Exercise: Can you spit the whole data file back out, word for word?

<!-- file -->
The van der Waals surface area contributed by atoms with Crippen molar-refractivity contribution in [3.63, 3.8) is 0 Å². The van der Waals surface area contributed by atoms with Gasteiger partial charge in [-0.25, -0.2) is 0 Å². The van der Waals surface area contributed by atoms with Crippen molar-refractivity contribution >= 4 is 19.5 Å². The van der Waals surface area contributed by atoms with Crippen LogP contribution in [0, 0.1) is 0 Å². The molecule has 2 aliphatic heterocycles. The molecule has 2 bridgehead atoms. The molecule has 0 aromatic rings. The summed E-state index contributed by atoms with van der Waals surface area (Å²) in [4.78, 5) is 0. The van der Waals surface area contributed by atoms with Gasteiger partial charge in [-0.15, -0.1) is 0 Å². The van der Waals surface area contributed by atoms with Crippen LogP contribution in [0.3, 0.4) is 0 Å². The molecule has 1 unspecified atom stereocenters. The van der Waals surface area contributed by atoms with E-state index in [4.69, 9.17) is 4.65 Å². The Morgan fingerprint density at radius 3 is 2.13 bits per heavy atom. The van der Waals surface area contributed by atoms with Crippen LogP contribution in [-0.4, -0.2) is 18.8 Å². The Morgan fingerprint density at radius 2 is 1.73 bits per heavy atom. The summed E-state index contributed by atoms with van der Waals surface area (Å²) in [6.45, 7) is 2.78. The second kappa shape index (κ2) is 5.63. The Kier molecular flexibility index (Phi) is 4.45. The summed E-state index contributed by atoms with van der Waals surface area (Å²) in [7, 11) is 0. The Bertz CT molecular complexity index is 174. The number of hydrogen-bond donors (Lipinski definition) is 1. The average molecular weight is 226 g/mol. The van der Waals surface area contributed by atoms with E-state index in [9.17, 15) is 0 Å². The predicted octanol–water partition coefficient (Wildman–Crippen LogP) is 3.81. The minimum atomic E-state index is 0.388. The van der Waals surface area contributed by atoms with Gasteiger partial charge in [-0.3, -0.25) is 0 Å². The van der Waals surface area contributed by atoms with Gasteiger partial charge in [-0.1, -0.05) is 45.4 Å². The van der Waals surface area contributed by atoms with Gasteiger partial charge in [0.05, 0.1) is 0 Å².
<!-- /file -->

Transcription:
The van der Waals surface area contributed by atoms with Crippen molar-refractivity contribution in [3.63, 3.8) is 0 Å². The van der Waals surface area contributed by atoms with Gasteiger partial charge in [-0.25, -0.2) is 0 Å². The van der Waals surface area contributed by atoms with Crippen molar-refractivity contribution >= 4 is 19.5 Å². The van der Waals surface area contributed by atoms with Crippen LogP contribution in [0, 0.1) is 0 Å². The molecule has 2 aliphatic heterocycles. The molecule has 2 bridgehead atoms. The molecule has 0 aromatic rings. The summed E-state index contributed by atoms with van der Waals surface area (Å²) in [4.78, 5) is 0. The van der Waals surface area contributed by atoms with Gasteiger partial charge in [-0.15, -0.1) is 0 Å². The van der Waals surface area contributed by atoms with Crippen LogP contribution in [0.3, 0.4) is 0 Å². The molecule has 1 unspecified atom stereocenters. The van der Waals surface area contributed by atoms with E-state index in [4.69, 9.17) is 4.65 Å². The Morgan fingerprint density at radius 3 is 2.13 bits per heavy atom. The van der Waals surface area contributed by atoms with Crippen LogP contribution in [-0.4, -0.2) is 18.8 Å². The Morgan fingerprint density at radius 2 is 1.73 bits per heavy atom. The summed E-state index contributed by atoms with van der Waals surface area (Å²) in [6.45, 7) is 2.78. The second kappa shape index (κ2) is 5.63. The Kier molecular flexibility index (Phi) is 4.45. The summed E-state index contributed by atoms with van der Waals surface area (Å²) in [7, 11) is 0. The Bertz CT molecular complexity index is 174. The number of hydrogen-bond donors (Lipinski definition) is 1. The average molecular weight is 226 g/mol. The van der Waals surface area contributed by atoms with E-state index in [9.17, 15) is 0 Å². The predicted octanol–water partition coefficient (Wildman–Crippen LogP) is 3.81. The minimum atomic E-state index is 0.388. The van der Waals surface area contributed by atoms with Gasteiger partial charge in [-0.3, -0.25) is 0 Å². The van der Waals surface area contributed by atoms with Gasteiger partial charge in [-0.1, -0.05) is 45.4 Å². The van der Waals surface area contributed by atoms with Gasteiger partial charge in [0.05, 0.1) is 0 Å².